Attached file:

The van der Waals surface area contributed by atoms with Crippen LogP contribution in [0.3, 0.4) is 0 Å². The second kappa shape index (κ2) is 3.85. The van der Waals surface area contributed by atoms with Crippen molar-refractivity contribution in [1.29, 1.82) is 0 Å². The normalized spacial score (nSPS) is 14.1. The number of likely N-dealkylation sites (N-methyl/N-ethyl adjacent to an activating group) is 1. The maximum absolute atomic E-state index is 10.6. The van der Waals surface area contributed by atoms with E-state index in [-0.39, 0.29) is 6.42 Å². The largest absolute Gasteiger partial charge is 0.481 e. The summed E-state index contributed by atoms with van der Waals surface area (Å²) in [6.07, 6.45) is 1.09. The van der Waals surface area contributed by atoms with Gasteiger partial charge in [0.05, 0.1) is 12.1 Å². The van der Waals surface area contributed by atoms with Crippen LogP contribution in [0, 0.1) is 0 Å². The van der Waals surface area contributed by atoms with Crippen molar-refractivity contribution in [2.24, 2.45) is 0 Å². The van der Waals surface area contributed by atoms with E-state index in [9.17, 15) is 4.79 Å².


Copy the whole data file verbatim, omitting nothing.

The van der Waals surface area contributed by atoms with Crippen LogP contribution in [0.3, 0.4) is 0 Å². The second kappa shape index (κ2) is 3.85. The van der Waals surface area contributed by atoms with Crippen molar-refractivity contribution in [1.29, 1.82) is 0 Å². The normalized spacial score (nSPS) is 14.1. The number of likely N-dealkylation sites (N-methyl/N-ethyl adjacent to an activating group) is 1. The maximum absolute atomic E-state index is 10.6. The van der Waals surface area contributed by atoms with E-state index in [-0.39, 0.29) is 6.42 Å². The largest absolute Gasteiger partial charge is 0.481 e. The summed E-state index contributed by atoms with van der Waals surface area (Å²) in [6.07, 6.45) is 1.09. The van der Waals surface area contributed by atoms with Gasteiger partial charge in [0.05, 0.1) is 12.1 Å². The van der Waals surface area contributed by atoms with Crippen LogP contribution in [0, 0.1) is 0 Å². The van der Waals surface area contributed by atoms with Crippen molar-refractivity contribution in [2.24, 2.45) is 0 Å². The van der Waals surface area contributed by atoms with E-state index in [9.17, 15) is 4.79 Å².